William Kouwenhoven (1886–1975) (Figure 5) rediscovered external cardiac compression by accident during his research on internal and external defibrillation, and so became the founder of modern CPR. Born in New York he obtained a doctorate in electrical engineering in Germany. In 1914 he joined the staff of Johns Hopkins University, Baltimore, and in 1928 began to study the effect of electric current on the heart. By 1933 his team had developed satisfactory systems for both internal and external defibrillation.1 The greatest advance in the treatment of cardiac arrest since the time of Schiff was made when he demonstrated on a dog's fibrillating heart that an adequate circulation could be maintained for up to thirty minutes by external compression of the chest wall. This work culminated in 1960 when he reported a 70% survival rate in twenty patients and emphasized that it was possible to treat a cardiac arrest outside a hospital environment and without the aid of any skilled medical personnel. At the time of this publication he was aged 74 years and still working at Johns Hopkins University.
Kouwenhoven's chance discovery of external cardiac compression was made while investigating the technique of defibrillation of the heart. Heavy paddles had been placed on the chest of a dog in cardiac arrest and it was noticed that the weight of these heavy paddles increased the animal's blood pressure. It was then discovered that an adequate circulation to the brain could be maintained by rhythmic pressure on the animal's sternum—36 kg of pressure every second. Relaxation of this pressure allowed the heart again to fill. This effect of compression of the heart between the sternum and the spine was confirmed in over a hundred dogs. It also emerged that a heart which had been in ventricular fibrillation for up to thirty minutes could be restored to sinus rhythm if external cardiac compression had been maintained during this time.
The introduction of defibrillation of the heart followed a more conventional pattern. It was first studied experimentally in 1899 by Pré'vost and Batelli (Geneva), who showed that electrically induced fibrillation could be reversed by a 240 volt alternating-current shock if applied to the heart within fifteen seconds. They also made the fundamental observation that, if a longer period elapsed, cardiac massage was necessary to provide myocardial oxygenation.18 Successful internal and external defibrillation in man was not achieved until half a century later.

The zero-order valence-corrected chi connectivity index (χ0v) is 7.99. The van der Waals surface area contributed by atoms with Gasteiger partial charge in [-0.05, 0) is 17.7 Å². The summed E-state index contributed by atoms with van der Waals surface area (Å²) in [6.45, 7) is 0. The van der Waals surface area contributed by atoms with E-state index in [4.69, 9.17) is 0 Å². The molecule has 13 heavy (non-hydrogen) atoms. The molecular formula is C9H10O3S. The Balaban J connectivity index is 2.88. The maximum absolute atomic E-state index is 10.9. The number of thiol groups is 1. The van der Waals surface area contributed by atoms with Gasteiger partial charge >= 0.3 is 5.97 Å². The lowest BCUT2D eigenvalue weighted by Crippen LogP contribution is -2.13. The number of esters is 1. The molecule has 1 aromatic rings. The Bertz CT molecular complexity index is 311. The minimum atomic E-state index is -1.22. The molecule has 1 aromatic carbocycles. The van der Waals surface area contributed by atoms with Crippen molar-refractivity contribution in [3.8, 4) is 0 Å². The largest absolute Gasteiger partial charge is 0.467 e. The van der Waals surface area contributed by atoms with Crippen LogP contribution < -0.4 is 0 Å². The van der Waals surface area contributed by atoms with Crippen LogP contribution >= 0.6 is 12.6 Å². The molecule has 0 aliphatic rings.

Internal defibrillation was used successfully in 1947 by Beck (Cleveland) during an operation for correction of a funnel chest deformity. In this dramatic case cardiac massage had been performed for thirty-five minutes, during ten of which the heart had been in ventricular fibrillation.19
In 1954 Brock (London) reported a series of thirty patients in whom ventricular fibrillation had developed during the course of a cardiac operation. Defibrillation was performed in twenty and nine of these recovered. The importance of preliminary cardiac massage was again emphasized (as recommended by Schiff 80 years earlier).20
The first successful internal defibrillation on a patient not undergoing an operation was performed by Reagan (New Jersey) in 1953 on a patient who had developed ventricular fibrillation while an electrocardiogram was being taken after an acute coronary occlusion.21 The chest was opened without sterile precautions and defibrillation was performed after a preliminary period of cardiac massage. A second successful defibrillation was reported by Beck in 1956 on a physician who collapsed while unwisely leaving hospital after electrocardiography had shown an early posterolateral infarct.22 Ventricular fibrillation was confirmed when the chest was opened in the nearby emergency operating room and the 'heart squeezed intermittently against the sternum'. There was no response to two shocks so the pericardium was opened and defibrillation was obtained after three further shocks.
External defibrillation had first been suggested by Curry, an advisor to the Royal Humane Society, following his experimental work on small animals and in 1792 he recorded two successful cases of human resuscitation by this means. He used two electrodes, one above the clavicle and the other over the lower left chest.3 Two years later a further case was reported in the Transactions of the Royal Humane Society.23,24 A young child had fallen out of a window and was 'to all appearances dead' when taken to hospital. Electric shocks from a friction type electrostatic electricity machine 'transmitted through the thorax' successfully re-established the circulation and 'her health was restored'.
Finally, Kouwenhoven's work described above established the modern technique for CPR.
Note Those seeking more information on this subject should consult the chapter on CPR in The History of Cardiothoracic Surgery by R Hurt (Carnforth: Parthenon 1996) which contains much more historical detail, 73 references and 15 illustrations. In addition, the story of resuscitation medicine and why modern CPR was delayed for so long was discussed comprehensively by Chamberlain in 2003.25